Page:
Project: Research project


Effective preventative measures are required to halt the spread of HIV by sexual contact. A safe, effective, female-controlled chemical barrier is one of the best approaches for preventing HIV transmission. However, the potentially deleterious effects of these compounds on the vaginal mucosal immune system have not been studied. In fact, little work has been done to define the normal immune system of the genital tract in women and nonhuman primates. It is clear that a local immune response to vaginally administered antigens occurs in women and rhesus macaques and that the cellular components of a local immune system are present in the lower genital tract of both women and rhesus macaques. Because vaginal contraceptives containing large amounts of nonoxynol-9 have been associated with significant vaginal irritation, it is important to assess the effect of these products on the local immune system of the vagina and on the cellular components of the vaginal mucosa. This project will use the rhesus macaque model to assess the effect of antimicrobial vaginal products on the levels of total and antigen specific IgA and IgG in vaginal secretions of rhesus macaques. In addition, the project will define the inflammatory changes in the vaginal mucosa that may be associated with use of these products and determine if the inflammation is associated with changes in the components of cell-mediated immunity in the genital tract. To accomplish these goals, we will use ELISA and Western blot assays to determine total and antigen-specific immunoglobulin levels in the vaginal secretions and cellular immunology as says to define the vaginal immune system the of normal rhesus macaques throughout the menstrual cycle. To determine the effect of vaginal microbicides on the vaginal immune system, we will use similar assays to on secretions and tissues from vaginally immunized and SIV-infected rhesus macaques exposed to vaginal microbides. We also use standard histology and immunohistochemistry to define any vaginal mucosal lesions that are induced in rhesus macaques exposed to these products. This project will be generate significant new data regarding the effect of the menstrual cycle and vaginal microbicides on genital tract immune responses. It is hoped that this work will lead to the development of safe barrier methods that prevent the sexual transmission of HIV.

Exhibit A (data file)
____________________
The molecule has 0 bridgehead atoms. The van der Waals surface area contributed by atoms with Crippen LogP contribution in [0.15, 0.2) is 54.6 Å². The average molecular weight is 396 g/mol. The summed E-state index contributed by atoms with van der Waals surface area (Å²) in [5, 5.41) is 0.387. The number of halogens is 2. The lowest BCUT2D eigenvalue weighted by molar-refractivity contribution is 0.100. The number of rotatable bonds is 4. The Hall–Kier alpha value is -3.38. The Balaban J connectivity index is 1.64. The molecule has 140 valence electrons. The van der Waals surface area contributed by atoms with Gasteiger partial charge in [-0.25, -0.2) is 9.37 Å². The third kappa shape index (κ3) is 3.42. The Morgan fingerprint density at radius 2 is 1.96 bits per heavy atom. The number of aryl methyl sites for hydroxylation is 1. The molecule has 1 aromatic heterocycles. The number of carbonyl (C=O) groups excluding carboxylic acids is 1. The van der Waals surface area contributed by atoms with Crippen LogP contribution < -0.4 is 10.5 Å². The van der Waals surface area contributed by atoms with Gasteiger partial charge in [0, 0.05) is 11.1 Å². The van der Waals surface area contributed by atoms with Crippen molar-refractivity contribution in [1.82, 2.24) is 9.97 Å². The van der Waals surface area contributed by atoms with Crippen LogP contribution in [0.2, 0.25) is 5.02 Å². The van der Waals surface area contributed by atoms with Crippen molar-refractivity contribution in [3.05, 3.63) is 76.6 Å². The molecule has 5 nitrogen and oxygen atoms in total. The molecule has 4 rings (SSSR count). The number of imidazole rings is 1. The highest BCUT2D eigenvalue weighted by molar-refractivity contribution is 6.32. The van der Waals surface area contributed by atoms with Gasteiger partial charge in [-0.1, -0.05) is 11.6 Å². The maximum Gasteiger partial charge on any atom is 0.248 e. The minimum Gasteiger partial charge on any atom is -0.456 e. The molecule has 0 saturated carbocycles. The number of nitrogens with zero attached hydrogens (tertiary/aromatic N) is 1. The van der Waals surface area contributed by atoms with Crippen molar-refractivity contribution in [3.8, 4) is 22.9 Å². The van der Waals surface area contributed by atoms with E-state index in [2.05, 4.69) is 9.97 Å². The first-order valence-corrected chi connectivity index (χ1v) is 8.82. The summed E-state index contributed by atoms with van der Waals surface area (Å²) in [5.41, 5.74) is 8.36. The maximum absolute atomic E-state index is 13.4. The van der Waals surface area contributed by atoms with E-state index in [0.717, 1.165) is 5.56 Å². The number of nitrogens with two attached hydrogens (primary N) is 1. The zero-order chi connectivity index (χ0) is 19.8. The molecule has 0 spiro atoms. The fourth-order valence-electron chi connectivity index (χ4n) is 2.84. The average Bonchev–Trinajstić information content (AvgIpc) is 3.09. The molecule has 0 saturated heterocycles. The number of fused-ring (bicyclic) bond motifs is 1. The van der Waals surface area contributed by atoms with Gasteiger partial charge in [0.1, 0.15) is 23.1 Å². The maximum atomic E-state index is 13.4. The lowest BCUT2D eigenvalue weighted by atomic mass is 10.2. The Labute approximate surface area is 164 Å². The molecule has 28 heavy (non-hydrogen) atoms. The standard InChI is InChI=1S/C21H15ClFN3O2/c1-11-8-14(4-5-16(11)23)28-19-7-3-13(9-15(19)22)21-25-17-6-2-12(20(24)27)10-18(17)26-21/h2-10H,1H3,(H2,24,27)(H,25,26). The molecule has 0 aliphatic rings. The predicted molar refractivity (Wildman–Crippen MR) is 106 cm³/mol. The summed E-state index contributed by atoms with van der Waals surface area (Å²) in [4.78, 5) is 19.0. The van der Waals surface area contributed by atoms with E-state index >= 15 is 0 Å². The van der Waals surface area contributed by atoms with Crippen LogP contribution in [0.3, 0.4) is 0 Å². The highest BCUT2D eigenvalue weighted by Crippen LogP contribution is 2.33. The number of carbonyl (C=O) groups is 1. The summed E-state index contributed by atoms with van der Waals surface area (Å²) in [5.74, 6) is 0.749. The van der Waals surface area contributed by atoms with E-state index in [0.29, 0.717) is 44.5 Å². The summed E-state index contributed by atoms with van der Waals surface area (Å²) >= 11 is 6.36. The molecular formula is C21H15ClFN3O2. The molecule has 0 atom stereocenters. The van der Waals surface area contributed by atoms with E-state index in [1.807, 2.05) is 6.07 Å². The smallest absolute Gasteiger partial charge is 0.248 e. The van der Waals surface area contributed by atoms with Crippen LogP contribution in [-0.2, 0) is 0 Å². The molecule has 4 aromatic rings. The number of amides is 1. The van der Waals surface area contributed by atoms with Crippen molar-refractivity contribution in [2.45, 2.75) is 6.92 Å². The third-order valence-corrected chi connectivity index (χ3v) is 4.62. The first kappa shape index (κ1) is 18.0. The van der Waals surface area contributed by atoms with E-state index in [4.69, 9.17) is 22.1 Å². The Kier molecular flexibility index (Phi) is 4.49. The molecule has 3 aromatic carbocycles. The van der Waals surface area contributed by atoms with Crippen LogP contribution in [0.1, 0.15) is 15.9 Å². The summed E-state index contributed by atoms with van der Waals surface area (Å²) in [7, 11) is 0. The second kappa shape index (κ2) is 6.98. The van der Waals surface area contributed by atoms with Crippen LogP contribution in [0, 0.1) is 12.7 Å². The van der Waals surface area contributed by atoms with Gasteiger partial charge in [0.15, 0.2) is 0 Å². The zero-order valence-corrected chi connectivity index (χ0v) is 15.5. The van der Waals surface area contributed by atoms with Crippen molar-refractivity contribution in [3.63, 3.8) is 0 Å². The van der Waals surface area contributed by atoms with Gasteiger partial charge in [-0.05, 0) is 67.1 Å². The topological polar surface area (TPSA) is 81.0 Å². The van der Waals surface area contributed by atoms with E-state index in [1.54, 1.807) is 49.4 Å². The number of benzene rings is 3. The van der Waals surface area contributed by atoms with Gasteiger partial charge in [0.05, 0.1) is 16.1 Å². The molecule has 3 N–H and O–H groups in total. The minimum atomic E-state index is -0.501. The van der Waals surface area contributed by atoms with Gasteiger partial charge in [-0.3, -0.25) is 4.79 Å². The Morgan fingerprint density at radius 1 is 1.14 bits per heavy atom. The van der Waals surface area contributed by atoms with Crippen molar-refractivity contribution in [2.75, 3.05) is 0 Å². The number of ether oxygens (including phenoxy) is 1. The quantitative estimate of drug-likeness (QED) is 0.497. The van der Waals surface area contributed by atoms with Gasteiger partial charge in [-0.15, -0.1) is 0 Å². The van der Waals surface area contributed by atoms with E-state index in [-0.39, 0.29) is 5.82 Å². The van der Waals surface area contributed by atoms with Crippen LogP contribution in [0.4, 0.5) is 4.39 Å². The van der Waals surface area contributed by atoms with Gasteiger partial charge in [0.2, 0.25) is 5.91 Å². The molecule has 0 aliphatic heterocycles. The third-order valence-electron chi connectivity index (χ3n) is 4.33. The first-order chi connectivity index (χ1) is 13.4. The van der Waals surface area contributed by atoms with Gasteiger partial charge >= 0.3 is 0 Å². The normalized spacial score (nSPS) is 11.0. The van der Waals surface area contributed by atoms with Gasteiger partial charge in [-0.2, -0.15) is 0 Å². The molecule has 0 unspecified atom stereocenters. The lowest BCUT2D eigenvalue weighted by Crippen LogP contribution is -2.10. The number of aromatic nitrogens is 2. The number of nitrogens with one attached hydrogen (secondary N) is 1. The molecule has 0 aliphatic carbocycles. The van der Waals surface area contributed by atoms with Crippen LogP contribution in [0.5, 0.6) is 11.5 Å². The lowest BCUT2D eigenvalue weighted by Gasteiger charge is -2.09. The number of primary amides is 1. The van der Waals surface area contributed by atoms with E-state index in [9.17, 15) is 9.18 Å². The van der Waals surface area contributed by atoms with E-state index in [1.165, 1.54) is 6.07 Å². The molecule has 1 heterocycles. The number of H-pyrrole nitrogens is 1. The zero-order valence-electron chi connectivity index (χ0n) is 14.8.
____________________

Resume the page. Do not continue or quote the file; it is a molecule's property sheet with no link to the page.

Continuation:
Effective start/end date11/1/923/31/00


  • National Institutes of Health
  • National Institutes of Health
  • National Institutes of Health
  • National Institutes of Health
  • National Institutes of Health
  • National Institutes of Health
  • National Institutes of Health


Anti-Infective Agents
Macaca mulatta
Immune System
Menstrual Cycle
Mucous Membrane
Contraceptive Agents
Allergy and Immunology
Cellular Immunity
Immunoglobulin A
Immunoglobulin G
Western Blotting
Enzyme-Linked Immunosorbent Assay


  • Medicine(all)